Saint Louis is a city that is located in the state of Missouri, in the United States. It covers an area of sixty-six square miles and has a population of around three hundred and fifty thousand people. This makes the city the third most populated city in state of Missouri and the sixteenth largest in the country. Saint Louis is known as the “Gateway to the West” because of it importance in the western expansion of the United States. The city is also one of the biggest centers of Roman Catholicism in the country, due to the extensive Spanish and French colonization in its early history.
The history of Saint Louis can be traced back to prehistoric times when the area on which the city is located was occupied by Native American mound builders who built numerous burial mounds along the Mississippi River. All but one of these mounds have since been destroyed, with the remaining mound being located across the Mississippi in Collinsville, Illinois and is known as Cahokian Mounds. Exploration of the area began in the seventeenth century when two French explorers, Louis Joliet and Jacques Marquette traveled through the Mississippi River Valley. Five years later, in 1678, La Salle claimed the Mississippi River Valley for France. He called the area Louisiana after the French king Louis XIV, and the French also referred to the area as Illinois Country. By the beginning of the eighteenth century, the French had numerous settlements down river of the region which included Sainte Genevieve, Prairie du Pont, Kaskaskia and Fort de Chartres.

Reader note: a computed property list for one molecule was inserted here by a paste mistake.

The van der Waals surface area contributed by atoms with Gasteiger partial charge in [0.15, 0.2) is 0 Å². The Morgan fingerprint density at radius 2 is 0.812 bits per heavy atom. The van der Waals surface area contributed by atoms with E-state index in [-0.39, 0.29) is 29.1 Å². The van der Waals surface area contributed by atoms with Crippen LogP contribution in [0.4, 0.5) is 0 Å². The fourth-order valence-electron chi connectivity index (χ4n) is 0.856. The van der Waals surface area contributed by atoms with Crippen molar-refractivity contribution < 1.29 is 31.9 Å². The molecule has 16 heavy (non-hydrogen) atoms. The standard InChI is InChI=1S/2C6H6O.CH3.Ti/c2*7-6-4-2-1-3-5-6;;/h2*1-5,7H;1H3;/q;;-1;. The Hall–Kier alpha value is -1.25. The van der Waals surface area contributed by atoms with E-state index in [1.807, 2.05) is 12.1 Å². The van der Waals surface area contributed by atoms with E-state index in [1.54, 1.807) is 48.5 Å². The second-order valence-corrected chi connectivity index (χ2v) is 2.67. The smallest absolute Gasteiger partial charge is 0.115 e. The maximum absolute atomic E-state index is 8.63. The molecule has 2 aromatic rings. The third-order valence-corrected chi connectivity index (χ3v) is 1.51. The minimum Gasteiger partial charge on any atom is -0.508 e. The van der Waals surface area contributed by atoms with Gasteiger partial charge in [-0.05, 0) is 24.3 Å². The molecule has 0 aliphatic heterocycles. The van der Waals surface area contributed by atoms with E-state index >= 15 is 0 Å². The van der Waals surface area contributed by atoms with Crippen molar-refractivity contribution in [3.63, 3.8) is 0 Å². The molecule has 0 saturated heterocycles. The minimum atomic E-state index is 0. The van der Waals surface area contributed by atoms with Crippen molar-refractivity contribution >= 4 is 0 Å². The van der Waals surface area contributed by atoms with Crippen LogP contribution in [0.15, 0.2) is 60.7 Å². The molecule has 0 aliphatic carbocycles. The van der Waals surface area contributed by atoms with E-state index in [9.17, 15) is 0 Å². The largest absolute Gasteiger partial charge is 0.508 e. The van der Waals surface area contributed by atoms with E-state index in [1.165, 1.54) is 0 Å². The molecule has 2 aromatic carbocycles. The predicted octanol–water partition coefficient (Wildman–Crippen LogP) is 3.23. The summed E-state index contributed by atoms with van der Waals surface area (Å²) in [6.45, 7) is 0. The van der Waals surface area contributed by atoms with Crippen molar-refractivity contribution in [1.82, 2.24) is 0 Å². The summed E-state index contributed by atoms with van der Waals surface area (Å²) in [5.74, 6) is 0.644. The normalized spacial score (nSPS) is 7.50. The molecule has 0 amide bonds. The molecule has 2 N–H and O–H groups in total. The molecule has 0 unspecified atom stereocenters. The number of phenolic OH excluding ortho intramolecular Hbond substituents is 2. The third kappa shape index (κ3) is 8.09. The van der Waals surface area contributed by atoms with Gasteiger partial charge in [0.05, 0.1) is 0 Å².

Pierre Laclede, his stepson and a small exploratory force traveled up the Mississippi in 1764 and began chose the site for a new settlement located at the confluence of the Mississippi and Missouri Rivers. After selecting the sit he then traveled back down to Fort de Chartres. The following year, in February of 1765, Pierre Laclede sent his stepson Auguste Chouteau and thirty men back to the site to establish the colony. The city experienced a rapid growth as French fur traders from around the area began to flock to the new settlement. Other small colonies began to develop around the settlement and these included Saint Charles, Fleurissant (now known as Florisant), Portage des Siox and Carondelet (which was incorporated in the city). It was also during this time that Saint Louis became the capital of Upper Louisiana. Between the 1768 and 1800, the city was transferred to the Spanish and was ruled by several Spanish governors. In 1800, the Spanish returned the sparsely populated area back to the French under the conditions of the Treaty of San Ildefonso. In 1803, Thomas Jefferson acquired the city, along with the rest of the region, as a part of the Louisiana Purchase. This transfer of power was witnessed by the citizens of the city in 1804. On March 8, the Spanish flag was lowered as the French raised their flag. Two days later, the French flag was lowered and the flag of the United States was raised.